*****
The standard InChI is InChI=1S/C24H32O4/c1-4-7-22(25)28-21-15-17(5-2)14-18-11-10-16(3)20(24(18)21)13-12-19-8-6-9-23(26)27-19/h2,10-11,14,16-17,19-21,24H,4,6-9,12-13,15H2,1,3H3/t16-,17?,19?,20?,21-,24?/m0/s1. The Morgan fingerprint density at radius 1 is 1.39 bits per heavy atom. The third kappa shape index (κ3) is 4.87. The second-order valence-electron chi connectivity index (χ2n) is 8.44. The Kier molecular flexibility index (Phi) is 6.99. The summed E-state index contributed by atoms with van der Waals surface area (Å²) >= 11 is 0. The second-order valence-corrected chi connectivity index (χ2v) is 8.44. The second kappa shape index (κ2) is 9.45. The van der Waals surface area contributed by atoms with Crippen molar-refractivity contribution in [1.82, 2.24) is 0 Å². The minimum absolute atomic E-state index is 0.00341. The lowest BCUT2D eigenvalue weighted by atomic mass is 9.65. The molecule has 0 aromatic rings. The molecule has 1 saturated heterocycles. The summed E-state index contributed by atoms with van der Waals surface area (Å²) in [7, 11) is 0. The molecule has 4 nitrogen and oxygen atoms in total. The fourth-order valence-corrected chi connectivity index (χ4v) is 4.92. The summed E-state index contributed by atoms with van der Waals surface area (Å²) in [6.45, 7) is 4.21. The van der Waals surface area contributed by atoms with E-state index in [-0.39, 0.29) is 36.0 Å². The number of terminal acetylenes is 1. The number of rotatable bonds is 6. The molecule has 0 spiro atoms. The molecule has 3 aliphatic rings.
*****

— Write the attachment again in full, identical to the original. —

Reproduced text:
The standard InChI is InChI=1S/C24H32O4/c1-4-7-22(25)28-21-15-17(5-2)14-18-11-10-16(3)20(24(18)21)13-12-19-8-6-9-23(26)27-19/h2,10-11,14,16-17,19-21,24H,4,6-9,12-13,15H2,1,3H3/t16-,17?,19?,20?,21-,24?/m0/s1. The Morgan fingerprint density at radius 1 is 1.39 bits per heavy atom. The third kappa shape index (κ3) is 4.87. The second-order valence-electron chi connectivity index (χ2n) is 8.44. The Kier molecular flexibility index (Phi) is 6.99. The summed E-state index contributed by atoms with van der Waals surface area (Å²) >= 11 is 0. The second-order valence-corrected chi connectivity index (χ2v) is 8.44. The second kappa shape index (κ2) is 9.45. The van der Waals surface area contributed by atoms with Crippen molar-refractivity contribution in [1.82, 2.24) is 0 Å². The minimum absolute atomic E-state index is 0.00341. The lowest BCUT2D eigenvalue weighted by atomic mass is 9.65. The molecule has 0 aromatic rings. The molecule has 1 saturated heterocycles. The summed E-state index contributed by atoms with van der Waals surface area (Å²) in [7, 11) is 0. The molecule has 4 nitrogen and oxygen atoms in total. The fourth-order valence-corrected chi connectivity index (χ4v) is 4.92. The summed E-state index contributed by atoms with van der Waals surface area (Å²) in [6.45, 7) is 4.21. The van der Waals surface area contributed by atoms with E-state index in [-0.39, 0.29) is 36.0 Å². The number of terminal acetylenes is 1. The number of rotatable bonds is 6. The molecule has 0 spiro atoms. The molecule has 3 aliphatic rings.